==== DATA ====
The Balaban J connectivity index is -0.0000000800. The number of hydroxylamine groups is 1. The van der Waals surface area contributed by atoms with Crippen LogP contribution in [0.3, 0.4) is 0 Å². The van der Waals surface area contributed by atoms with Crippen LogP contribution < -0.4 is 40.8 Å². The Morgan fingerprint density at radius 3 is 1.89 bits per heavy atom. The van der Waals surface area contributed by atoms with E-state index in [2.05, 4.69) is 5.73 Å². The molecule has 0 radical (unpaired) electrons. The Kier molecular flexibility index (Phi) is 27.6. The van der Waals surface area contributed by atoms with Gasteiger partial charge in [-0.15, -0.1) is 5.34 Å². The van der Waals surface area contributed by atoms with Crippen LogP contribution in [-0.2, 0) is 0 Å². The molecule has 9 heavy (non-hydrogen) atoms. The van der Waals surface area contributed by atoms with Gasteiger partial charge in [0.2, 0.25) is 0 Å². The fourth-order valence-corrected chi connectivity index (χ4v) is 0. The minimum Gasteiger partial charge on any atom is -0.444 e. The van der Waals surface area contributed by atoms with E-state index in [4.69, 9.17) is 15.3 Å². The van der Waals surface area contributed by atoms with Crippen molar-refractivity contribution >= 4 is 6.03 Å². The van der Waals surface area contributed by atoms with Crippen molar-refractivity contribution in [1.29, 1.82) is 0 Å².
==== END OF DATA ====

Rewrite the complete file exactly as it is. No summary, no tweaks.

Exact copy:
The Balaban J connectivity index is -0.0000000800. The number of hydroxylamine groups is 1. The van der Waals surface area contributed by atoms with Crippen LogP contribution in [0.3, 0.4) is 0 Å². The van der Waals surface area contributed by atoms with Crippen LogP contribution < -0.4 is 40.8 Å². The Morgan fingerprint density at radius 3 is 1.89 bits per heavy atom. The van der Waals surface area contributed by atoms with E-state index in [2.05, 4.69) is 5.73 Å². The molecule has 0 radical (unpaired) electrons. The Kier molecular flexibility index (Phi) is 27.6. The van der Waals surface area contributed by atoms with Gasteiger partial charge in [-0.15, -0.1) is 5.34 Å². The van der Waals surface area contributed by atoms with Crippen LogP contribution in [-0.2, 0) is 0 Å². The molecule has 9 heavy (non-hydrogen) atoms. The van der Waals surface area contributed by atoms with Gasteiger partial charge in [0.2, 0.25) is 0 Å². The fourth-order valence-corrected chi connectivity index (χ4v) is 0. The minimum Gasteiger partial charge on any atom is -0.444 e. The van der Waals surface area contributed by atoms with E-state index in [4.69, 9.17) is 15.3 Å². The van der Waals surface area contributed by atoms with Crippen molar-refractivity contribution >= 4 is 6.03 Å². The van der Waals surface area contributed by atoms with Crippen molar-refractivity contribution in [1.29, 1.82) is 0 Å².